Music career

Fame Academy

Sneddon was brought to public attention when he won the BBC's first Fame Academy (a combination of a talent quest and a reality television show) in 2002. He was not selected for the first show, but was drafted in as a replacement when one contestant withdrew from the TV show due to illness. Sneddon soon became a favourite with both the audience and his fellow contestants. He won the final program of the show winning the voters attention for his versions of "Don't Let the Sun Go Down on Me" by Elton John, "I Don't Want to Talk About It" by Danny Whitten, and his own composition "Stop Living the Lie". He won the public vote with approximately 3.5 million votes in December.

Sneddon performing Bedford London

Sneddon signed a record contract with Mercury Records and was given a luxury penthouse, Audi car and more as part of his prize. He shot his music video for his first single at Abbey Road Studios. His first single "Stop Living the Lie", was no. 1 in the UK Singles Chart for two weeks in January 2003, and in the UK Top 40 for a full nine weeks. Sneddon is the only artist from a reality TV show to have a number one hit single with his own composition, without working with any co-writers. He had three other UK Singles Chart hits with his compositions - "Don't Let Go" No. 3, "Best Of Order" No. 19 and "Baby Get Higher" No. 39. "Baby Get Higher" has since been a hit on the dance floor for Almighty Records and a singles chart hit for Dutch singer VanVelzen.[2]

Seven Years - Ten Weeks Sneddon's album, was released in April 2003, four months after he won the show, and entered the UK album chart at No. 5. The album contains all original compositions written by Sneddon, two co-writes with Scott MacAlister and four songs co-written with Martians' member Kielty. Sneddon wrote songs about his seven years after leaving university when he performed with bands, and on stage in Scotland - and about his ten weeks singing live on the BBC television series. It contains his three chart singles "Stop Living the Lie", "Don't Let Go" and "Best of Order". The album was produced by Hugh Padgham who produced Phil Collins and Peter Gabriel in the '80s, and was recorded with Elton John's band. There was a Scottish album launch for the release on April 27 when David performed 7 gigs in ten hours all over Scotland.[1] David was given all of 3 months to write, rehearse and record original material for his debut album, a process that normally takes years. By comparison now in 2010 the The X Factor (UK) winners release their debut album during the next year series when they are able to jog the public's memories - and are given a year to work with co-writers and producers for an album of original material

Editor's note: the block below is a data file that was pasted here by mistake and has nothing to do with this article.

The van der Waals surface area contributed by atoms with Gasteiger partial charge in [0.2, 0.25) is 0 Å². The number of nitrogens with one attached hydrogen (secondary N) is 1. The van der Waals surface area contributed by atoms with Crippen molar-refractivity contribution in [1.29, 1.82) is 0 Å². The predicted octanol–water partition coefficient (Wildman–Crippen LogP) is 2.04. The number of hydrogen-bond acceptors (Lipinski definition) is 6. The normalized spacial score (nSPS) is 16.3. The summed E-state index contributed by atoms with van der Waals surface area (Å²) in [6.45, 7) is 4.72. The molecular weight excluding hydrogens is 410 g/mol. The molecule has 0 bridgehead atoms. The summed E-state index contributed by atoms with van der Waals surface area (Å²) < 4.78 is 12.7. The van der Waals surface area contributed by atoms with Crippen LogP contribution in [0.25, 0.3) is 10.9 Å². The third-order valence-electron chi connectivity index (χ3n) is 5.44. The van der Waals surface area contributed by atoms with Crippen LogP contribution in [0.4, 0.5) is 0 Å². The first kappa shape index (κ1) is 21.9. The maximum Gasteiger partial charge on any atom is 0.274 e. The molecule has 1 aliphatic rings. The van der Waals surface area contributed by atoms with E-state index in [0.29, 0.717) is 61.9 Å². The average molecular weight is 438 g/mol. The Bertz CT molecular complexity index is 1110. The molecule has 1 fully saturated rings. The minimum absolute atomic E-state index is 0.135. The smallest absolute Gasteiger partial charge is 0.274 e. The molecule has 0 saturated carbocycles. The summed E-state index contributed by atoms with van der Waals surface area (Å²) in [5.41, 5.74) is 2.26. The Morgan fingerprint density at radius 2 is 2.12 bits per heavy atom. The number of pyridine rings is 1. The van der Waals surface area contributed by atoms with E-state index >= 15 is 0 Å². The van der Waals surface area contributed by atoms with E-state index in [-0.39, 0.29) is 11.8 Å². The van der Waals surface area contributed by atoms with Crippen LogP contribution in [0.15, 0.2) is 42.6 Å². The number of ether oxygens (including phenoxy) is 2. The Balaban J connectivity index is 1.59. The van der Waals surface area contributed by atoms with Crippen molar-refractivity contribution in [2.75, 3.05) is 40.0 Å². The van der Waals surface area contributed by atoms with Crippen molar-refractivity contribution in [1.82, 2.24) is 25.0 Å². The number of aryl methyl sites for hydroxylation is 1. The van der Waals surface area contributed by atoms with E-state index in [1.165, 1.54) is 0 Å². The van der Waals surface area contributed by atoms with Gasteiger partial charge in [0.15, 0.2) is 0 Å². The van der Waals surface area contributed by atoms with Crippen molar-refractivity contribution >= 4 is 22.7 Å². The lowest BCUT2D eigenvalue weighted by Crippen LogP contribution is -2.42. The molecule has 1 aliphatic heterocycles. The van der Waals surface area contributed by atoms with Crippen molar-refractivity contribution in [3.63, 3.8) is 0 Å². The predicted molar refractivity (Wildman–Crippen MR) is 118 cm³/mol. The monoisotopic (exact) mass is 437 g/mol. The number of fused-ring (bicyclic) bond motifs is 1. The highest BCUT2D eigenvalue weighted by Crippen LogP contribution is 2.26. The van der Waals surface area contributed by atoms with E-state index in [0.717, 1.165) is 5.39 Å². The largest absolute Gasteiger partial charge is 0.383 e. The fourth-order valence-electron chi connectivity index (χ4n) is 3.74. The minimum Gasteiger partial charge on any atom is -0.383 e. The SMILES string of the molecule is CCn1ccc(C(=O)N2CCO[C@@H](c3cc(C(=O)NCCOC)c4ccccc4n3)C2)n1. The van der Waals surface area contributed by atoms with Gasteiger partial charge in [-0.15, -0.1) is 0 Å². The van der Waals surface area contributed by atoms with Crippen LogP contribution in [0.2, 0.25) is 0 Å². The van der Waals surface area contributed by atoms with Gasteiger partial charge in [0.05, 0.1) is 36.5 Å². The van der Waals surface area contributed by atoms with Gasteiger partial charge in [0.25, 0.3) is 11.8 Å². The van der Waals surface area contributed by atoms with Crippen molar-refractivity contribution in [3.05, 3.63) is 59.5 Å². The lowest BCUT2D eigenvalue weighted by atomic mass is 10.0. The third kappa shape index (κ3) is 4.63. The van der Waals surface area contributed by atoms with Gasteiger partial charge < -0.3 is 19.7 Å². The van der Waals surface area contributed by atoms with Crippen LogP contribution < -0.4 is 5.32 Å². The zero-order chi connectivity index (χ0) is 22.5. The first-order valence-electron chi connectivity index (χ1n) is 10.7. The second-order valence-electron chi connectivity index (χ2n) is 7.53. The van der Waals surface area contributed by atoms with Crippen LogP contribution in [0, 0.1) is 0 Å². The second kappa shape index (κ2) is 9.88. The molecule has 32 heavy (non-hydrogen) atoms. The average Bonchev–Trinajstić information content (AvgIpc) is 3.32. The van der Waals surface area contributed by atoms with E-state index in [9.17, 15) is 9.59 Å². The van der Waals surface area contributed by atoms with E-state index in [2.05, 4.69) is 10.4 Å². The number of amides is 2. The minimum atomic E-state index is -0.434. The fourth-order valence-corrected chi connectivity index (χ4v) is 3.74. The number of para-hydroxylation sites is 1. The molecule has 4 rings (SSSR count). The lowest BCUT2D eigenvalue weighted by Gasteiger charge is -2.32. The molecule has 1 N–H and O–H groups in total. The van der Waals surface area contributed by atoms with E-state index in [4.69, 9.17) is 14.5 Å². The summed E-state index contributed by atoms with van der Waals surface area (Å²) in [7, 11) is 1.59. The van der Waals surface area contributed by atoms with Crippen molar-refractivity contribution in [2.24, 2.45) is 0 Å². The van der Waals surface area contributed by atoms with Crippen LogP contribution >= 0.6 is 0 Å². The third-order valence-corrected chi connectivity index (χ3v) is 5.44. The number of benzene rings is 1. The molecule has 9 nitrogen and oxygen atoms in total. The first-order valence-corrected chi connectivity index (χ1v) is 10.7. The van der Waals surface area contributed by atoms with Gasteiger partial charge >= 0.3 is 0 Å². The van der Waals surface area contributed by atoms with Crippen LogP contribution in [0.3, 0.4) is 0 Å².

Throughout 2003 Sneddon and his band played a university tour, the Box Live and Summer XS tours, headlined at the 'Pop on the Rock' music festival in the Channel Islands, and supported Bryan Adams in Bristol and Elton John in Hull. Sneddon also performed on TV many times, including the BBC's chart music program Top of the Pops. David was also a guest presenter on The Saturday Show (BBC TV series) and the BBC Scotland Children in Need Appeal, and he took part in Avid Merrion's comedy show 'Bo Selecta' on Channel 4[9] After all the expectations of the shows, the highs of the chart successes and playing the SECC Glasgow and the Scottish tour for his album, he was never happy with the popstar role thrust on him, while he did love all the music side - the writing and recording, which he has a natural talent for.

Sneddon signed an exclusive publishing deal as a songwriter with Universal Music Group in October 2003. Sneddon's main focus has always been his songwriting. He said "I've loved all the music side of it, it's everything I hoped it would be - the recording, the studio, writing, but the other stuff..........?"[8]


Performing